Clotted cream is one of those phenomenal things that never fails to give me utter contentment. Slathered over freshly made, slightly warm scones and everything is perfect with the world! This is my quirky take on clotted cream, flavouring it with lemongrass.
Lemongrass is a spice I love so much and I use it in all manner of sweet and savoury dishes. I now grow it so I can have it “on tap”. I even made a lemongrass ice cream during the final of Britain’s Best Home Cook which went down particularly well with each of the judges.
Home-made clotted cream is fabulous. Seriously fabulous: thick, rich, unctous with a terrific crust. And it is so easy to make: if you can open a pot of double cream and turn on the oven, you can make your own clotted cream!
A large shallow dish
The trick to good home-made clotted cream is a large shallow oven-proof dish so that you get not much more than centimetre of cream in there.
If the cream is too deep, you end up having runny cream rather than clotted cream underneath – not a problem, as you can still use this in other dishes, but I like the whole dish to be ready-to-use clotted cream!
A slow, gentle cooking…..all day!
The cream cooks very gently in the oven at about 75C (fan) or no more than 90C (non-fan) for about 10 hours – or until the surface dries out and forms that wonderful crust that is characteristic with clotted cream. If get some runny liquid at the very bottom, just pour it away and you will still be left with a lot of lovely thick clotted cream.
The cream then needs to be chilled overnight and it is ready to be enjoyed.
Plain or flavoured clotted cream
You can make this as plain clotted cream – and plain clotted cream is still sublime: simply use just cream and no other ingredients in the recipe below.
But I do like to flavour it from time to time, with a particular favourites of mine using vanilla seeds.
For the lemongrass clotted cream, the cream is infused over a very low heat for a few minutes with crushed lemongrass stalks and left to cool. Once strained, you pour it into an ovenproof dish and you are ready to make clotted cream.
Recipe: home-made lemongrass clotted cream – makes about 1 litre
- 1 litre double cream
- 3 lemongrass stalks, crushed and coarsely chopped (or blitzed in a food procesor)
- seeds from 1 vanilla pod (optional)
(1) Put the cream and lemongrass in a large pan and gently heat until the cream is just starting to steam on top: you don’t want it to boil. Remove from the heat and leave until cool and strain through a fine sieve, pressing to extract as much flavour from the lemongrass.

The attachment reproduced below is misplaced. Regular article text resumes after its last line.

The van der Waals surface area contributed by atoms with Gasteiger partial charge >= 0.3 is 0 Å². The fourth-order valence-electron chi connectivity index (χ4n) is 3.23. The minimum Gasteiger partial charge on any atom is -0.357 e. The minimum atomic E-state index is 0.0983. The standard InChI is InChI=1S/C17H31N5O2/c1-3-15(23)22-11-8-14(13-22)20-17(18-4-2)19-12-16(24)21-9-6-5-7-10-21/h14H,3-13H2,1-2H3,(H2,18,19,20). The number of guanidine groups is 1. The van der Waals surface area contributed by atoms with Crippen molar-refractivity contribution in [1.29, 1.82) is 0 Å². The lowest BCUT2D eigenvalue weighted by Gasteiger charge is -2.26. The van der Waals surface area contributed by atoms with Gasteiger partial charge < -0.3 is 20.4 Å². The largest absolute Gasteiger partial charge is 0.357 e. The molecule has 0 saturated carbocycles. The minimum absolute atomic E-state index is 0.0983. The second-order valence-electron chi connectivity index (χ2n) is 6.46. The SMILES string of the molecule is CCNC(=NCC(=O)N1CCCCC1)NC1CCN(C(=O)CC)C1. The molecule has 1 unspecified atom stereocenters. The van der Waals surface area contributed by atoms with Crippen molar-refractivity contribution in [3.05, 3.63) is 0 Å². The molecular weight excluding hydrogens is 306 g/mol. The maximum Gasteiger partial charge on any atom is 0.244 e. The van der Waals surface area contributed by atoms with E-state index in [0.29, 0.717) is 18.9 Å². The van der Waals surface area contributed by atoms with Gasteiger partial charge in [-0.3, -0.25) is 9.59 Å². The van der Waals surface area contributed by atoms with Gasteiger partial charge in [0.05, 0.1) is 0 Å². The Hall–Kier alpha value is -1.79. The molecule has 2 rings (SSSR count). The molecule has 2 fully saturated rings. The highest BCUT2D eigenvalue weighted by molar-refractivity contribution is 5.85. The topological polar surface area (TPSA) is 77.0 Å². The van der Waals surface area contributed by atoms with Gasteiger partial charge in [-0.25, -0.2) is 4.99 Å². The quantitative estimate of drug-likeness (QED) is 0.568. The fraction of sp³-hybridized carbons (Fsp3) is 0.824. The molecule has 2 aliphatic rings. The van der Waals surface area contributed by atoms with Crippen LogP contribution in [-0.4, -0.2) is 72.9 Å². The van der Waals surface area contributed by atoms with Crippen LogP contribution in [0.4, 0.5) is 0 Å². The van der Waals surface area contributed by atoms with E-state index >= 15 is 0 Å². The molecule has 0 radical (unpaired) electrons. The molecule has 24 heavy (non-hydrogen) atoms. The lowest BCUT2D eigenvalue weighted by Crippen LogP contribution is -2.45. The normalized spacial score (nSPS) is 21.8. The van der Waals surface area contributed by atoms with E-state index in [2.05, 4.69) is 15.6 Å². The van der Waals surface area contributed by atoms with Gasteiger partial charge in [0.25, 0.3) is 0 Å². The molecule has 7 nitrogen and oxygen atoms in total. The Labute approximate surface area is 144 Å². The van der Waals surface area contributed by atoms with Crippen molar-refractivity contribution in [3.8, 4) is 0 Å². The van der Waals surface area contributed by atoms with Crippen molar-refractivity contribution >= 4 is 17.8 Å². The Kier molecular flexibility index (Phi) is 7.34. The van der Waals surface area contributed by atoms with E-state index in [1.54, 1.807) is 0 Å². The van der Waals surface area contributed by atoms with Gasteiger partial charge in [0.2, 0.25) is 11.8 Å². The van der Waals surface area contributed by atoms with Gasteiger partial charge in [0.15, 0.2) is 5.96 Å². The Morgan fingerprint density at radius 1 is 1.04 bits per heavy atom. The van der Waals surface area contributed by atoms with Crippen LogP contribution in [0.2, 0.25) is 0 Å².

(2) Stir the vanilla seeds, if using, into the flavoured cream and pour into a large shallow oven-proof dish, coming to not much more than 1cm deep – see notes above.
(3) Place in an oven pre-heated to 75C (fan) for 8-10 hours: you will see a skin on top: I sometimes go into one corner with a teaspoon to look underneath so that it is set enough: if not, cook a little longer. Remove from the oven to cool and then chill overnight. The clotted cream is now ready to use.
6 thoughts on “Home-made lemongrass clotted cream”
Never considered making it in the oven before. I usually do it in a slow cooker. However, my slow cooker *is* on its last legs, so I’ll definitely give this way a go. Flavouring clotted cream is something else I’d never considered doing. Any other recommended flavours?
just vanilla, scraping the seeds from several pods is great. But I also love using a few star anise in the cream just to give a little bit of the aniseed flavour: but so easy to over-do!
And I did a small batch using grated ginger the other day, with just a hint of the ginger in the clotted cream.
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I am really looking forward to trying this. I LOVE clotted cream and cannot get it here in America where I now live. I was told that one had to use unpasteurized cream – it would be wonderful if this works! Watch this space!
I just used normal, pasteurised double cream and it worked a treat. I hope you enjoy it
Well, I have tried twice now – the first time it didn’t work at all (turned out my cooker had broken). Second time, I ended up with a crispy brown layer on top of runny cream. I had the oven on 194F – which is 90C. Should I try it with a lower temperature? I am so wanting this to work!
Yes, as all ovens vary, try reducing your oven by 20 degrees and do it with a smaller batch, in a smaller container. I have occasionally got a little liquid in the bottom, but just poured that away and the rest is cream and crust.